Matthew Martens, PhD

Postdoctoral Fellow

Matthew Martens is a postdoctoral research fellow in the lab of Dr. Sinem Beyhan at the J. Craig Venter Institute. Dr. Martens investigates the molecular mechanisms governing virulence and dimorphism in the primary pathogenic fungus Histoplasma capsulatum. In the lab, his work involves the use of CRISPR/CAS9, cloning, microscopy, comparative transcriptomics, and proteomics in determining changes to morphology and virulence associated with the disruption of key fungal regulators. His work additionally examines the impact of exogenous environmental conditions, including temperature and light, on the ability of H. capsulatum to convert from the environmental hyphal form to the pathogenic yeast form.

Dr. Martens received his BS in bioinformatics from the University of Nebraska at Omaha in 2017. He went on to complete his PhD in immunology, pathology, and infectious diseases at the University of Nebraska Medical Center in 2021, where he primarily studied the human pathogen Toxoplasma gondii in the lab of Dr. Paul Davis.

Research Priorities

Identification of determinants impacting conversion between hyphal and yeast morphology in H. capsulatum under variable temperature conditions
  • Determination of morphology effects following disruption of hyphae-associated and yeast-associated genes
  • Evaluation of transcriptional changes following disruption of key regulatory genes
Elucidation of signaling pathways governing regulation of dimorphism in H. capsulatum
  • Determination of differential expression of putative signaling regulators under different temperatures and fungal growth phases
  • Identification of interacting proteins suggesting potential hierarchy of pathway components
Identification of virulence factors in H. capsulatum
  • Determination of fungal conversion between yeast and hyphae following disruption of known or predicted virulence factors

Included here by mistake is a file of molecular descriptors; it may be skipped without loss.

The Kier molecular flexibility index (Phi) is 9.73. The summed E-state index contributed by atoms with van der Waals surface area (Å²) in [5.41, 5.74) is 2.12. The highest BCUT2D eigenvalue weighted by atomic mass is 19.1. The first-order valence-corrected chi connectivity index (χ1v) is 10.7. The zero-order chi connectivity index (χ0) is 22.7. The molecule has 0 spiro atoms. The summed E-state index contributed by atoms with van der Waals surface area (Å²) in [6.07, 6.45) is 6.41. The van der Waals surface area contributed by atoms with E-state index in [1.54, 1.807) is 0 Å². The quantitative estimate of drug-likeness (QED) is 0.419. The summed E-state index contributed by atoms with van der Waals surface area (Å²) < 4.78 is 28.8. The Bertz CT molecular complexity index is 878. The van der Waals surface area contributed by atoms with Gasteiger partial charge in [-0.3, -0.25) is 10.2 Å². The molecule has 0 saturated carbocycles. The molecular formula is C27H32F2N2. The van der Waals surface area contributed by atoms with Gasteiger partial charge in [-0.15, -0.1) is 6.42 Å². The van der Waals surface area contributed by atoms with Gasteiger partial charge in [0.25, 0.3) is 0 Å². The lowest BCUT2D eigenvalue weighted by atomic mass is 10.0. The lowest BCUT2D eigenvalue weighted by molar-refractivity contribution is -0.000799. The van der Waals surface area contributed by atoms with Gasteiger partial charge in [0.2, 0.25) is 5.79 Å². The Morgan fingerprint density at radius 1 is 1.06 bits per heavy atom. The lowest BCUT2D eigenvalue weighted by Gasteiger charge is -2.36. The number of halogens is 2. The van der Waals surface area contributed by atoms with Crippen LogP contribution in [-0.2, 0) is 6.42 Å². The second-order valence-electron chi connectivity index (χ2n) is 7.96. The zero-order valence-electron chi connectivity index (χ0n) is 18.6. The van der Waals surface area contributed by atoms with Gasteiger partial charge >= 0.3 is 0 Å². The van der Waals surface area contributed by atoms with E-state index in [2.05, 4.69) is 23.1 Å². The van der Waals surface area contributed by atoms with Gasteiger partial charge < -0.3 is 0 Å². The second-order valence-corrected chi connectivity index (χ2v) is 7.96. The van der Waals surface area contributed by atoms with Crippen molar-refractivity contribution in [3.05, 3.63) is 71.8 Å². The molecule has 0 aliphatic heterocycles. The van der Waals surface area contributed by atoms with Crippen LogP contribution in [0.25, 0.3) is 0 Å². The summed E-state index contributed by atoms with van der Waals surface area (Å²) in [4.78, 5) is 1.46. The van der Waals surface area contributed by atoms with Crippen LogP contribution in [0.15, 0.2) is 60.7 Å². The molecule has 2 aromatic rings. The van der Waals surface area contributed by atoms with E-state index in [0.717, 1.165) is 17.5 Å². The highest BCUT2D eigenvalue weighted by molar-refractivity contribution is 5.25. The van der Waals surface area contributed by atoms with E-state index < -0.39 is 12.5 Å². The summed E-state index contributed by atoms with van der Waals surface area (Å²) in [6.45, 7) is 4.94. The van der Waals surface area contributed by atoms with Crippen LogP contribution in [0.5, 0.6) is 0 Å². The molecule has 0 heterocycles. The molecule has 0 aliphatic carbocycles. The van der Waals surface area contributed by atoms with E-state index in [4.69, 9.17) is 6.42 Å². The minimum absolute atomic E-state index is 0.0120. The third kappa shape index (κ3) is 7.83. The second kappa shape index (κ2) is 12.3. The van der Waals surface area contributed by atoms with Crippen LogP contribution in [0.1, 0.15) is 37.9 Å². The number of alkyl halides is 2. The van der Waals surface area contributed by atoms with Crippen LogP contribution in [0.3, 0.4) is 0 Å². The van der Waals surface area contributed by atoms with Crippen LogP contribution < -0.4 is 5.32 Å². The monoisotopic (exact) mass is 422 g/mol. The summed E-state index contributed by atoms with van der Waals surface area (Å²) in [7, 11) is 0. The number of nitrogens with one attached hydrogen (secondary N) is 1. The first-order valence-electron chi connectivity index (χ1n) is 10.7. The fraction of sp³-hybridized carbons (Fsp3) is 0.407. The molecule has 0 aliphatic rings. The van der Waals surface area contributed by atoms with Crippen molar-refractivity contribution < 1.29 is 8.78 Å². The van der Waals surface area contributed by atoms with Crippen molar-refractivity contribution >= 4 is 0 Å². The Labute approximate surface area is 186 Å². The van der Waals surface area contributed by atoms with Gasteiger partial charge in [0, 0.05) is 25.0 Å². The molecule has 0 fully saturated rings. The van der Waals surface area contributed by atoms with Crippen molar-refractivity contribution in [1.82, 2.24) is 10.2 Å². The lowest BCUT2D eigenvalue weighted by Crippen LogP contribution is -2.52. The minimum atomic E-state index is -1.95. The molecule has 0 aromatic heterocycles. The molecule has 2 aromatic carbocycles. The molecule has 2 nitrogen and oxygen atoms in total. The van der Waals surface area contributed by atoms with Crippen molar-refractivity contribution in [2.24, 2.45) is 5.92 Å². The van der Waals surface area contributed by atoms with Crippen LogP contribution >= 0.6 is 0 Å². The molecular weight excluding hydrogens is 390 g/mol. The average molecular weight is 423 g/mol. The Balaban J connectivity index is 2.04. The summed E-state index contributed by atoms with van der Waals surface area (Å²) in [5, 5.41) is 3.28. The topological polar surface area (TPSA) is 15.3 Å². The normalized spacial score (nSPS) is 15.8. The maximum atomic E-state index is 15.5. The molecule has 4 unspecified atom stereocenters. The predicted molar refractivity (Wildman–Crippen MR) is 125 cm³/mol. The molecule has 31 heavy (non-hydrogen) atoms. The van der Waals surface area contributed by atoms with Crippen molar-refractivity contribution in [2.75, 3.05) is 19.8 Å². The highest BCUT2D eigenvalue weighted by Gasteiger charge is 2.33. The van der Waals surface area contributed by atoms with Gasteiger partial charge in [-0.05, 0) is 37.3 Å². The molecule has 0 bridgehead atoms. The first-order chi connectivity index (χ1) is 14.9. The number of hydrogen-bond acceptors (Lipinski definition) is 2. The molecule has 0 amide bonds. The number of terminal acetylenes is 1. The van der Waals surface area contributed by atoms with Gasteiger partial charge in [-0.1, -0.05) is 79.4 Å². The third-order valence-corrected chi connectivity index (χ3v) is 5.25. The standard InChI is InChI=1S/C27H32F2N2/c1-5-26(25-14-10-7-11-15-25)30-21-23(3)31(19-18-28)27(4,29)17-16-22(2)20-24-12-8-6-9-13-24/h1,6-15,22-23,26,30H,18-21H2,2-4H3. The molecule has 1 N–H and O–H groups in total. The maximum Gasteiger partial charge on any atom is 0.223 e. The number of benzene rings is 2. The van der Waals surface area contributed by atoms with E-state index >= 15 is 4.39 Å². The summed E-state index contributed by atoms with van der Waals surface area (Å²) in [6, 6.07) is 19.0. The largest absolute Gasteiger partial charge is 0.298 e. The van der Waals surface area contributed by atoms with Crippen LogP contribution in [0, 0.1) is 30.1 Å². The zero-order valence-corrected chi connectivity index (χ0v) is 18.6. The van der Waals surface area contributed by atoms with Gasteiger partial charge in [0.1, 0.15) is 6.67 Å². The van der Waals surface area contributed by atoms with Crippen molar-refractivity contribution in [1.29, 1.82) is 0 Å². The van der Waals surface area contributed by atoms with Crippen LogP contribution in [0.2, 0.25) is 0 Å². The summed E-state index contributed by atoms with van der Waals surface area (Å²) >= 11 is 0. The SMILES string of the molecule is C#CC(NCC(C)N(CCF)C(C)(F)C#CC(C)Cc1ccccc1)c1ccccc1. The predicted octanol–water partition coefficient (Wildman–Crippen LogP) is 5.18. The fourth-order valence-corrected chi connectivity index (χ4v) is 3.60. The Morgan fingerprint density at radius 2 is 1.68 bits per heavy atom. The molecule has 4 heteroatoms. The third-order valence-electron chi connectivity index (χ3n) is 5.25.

• Identification of previously-unreported virulence factors based on differential expression under known virulence-inducing conditions

Publications

In Vitro Selection Implicates ROP1 as a Resistance Gene for an Experimental Therapeutic Benzoquinone Acyl Hydrazone in Toxoplasma gondii.
Antimicrobial agents and chemotherapy. 2021-02-17; 65.3:
PMID: 33361291
De novo Assembly and Analysis of the Chilean Pencil Catfish Trichomycterus areolatus Transcriptome.
Journal of genomics. 2016-09-06; 4.29-41.
PMID: 27672404

Research Priorities

Identification of determinants impacting conversion between hyphal and yeast morphology in H. capsulatum under variable temperature conditions
  • Determination of morphology effects following disruption of hyphae-associated and yeast-associated genes
  • Evaluation of transcriptional changes following disruption of key regulatory genes
Elucidation of signaling pathways governing regulation of dimorphism in H. capsulatum
  • Determination of differential expression of putative signaling regulators under different temperatures and fungal growth phases
  • Identification of interacting proteins suggesting potential hierarchy of pathway components
Identification of virulence factors in H. capsulatum
  • Determination of fungal conversion between yeast and hyphae following disruption of known or predicted virulence factors
  • Identification of previously-unreported virulence factors based on differential expression under known virulence-inducing conditions